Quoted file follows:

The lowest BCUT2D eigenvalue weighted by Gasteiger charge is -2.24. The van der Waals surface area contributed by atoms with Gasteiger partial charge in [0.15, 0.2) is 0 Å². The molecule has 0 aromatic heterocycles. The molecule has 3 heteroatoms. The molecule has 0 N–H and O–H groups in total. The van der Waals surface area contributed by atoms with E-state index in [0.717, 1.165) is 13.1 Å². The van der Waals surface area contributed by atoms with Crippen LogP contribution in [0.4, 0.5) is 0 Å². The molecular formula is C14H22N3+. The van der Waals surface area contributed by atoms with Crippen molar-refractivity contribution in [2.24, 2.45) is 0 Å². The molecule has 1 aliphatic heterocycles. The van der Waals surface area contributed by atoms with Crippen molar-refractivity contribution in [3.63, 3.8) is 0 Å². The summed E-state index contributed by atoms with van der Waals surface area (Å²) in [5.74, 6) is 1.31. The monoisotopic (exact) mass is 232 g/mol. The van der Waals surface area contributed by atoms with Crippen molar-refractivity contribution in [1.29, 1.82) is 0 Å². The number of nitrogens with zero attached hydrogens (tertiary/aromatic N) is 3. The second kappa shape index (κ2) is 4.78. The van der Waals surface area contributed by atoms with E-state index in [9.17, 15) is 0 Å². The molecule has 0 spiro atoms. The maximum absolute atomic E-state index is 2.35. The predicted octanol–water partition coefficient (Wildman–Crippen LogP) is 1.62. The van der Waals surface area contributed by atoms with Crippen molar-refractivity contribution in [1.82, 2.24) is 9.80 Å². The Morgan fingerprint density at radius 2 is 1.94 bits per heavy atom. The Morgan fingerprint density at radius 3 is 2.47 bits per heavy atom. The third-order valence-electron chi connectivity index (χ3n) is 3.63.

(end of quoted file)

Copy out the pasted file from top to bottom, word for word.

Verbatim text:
The lowest BCUT2D eigenvalue weighted by Gasteiger charge is -2.24. The van der Waals surface area contributed by atoms with Gasteiger partial charge in [0.15, 0.2) is 0 Å². The molecule has 0 aromatic heterocycles. The molecule has 3 heteroatoms. The molecule has 0 N–H and O–H groups in total. The van der Waals surface area contributed by atoms with E-state index in [0.717, 1.165) is 13.1 Å². The van der Waals surface area contributed by atoms with Crippen LogP contribution in [0.4, 0.5) is 0 Å². The molecular formula is C14H22N3+. The van der Waals surface area contributed by atoms with Crippen molar-refractivity contribution in [2.24, 2.45) is 0 Å². The molecule has 1 aliphatic heterocycles. The van der Waals surface area contributed by atoms with Crippen molar-refractivity contribution in [3.63, 3.8) is 0 Å². The summed E-state index contributed by atoms with van der Waals surface area (Å²) in [5.74, 6) is 1.31. The monoisotopic (exact) mass is 232 g/mol. The van der Waals surface area contributed by atoms with Crippen molar-refractivity contribution in [1.29, 1.82) is 0 Å². The number of nitrogens with zero attached hydrogens (tertiary/aromatic N) is 3. The second kappa shape index (κ2) is 4.78. The van der Waals surface area contributed by atoms with E-state index in [9.17, 15) is 0 Å². The molecule has 0 spiro atoms. The maximum absolute atomic E-state index is 2.35. The predicted octanol–water partition coefficient (Wildman–Crippen LogP) is 1.62. The van der Waals surface area contributed by atoms with Crippen molar-refractivity contribution in [1.82, 2.24) is 9.80 Å². The Morgan fingerprint density at radius 2 is 1.94 bits per heavy atom. The Morgan fingerprint density at radius 3 is 2.47 bits per heavy atom. The third-order valence-electron chi connectivity index (χ3n) is 3.63.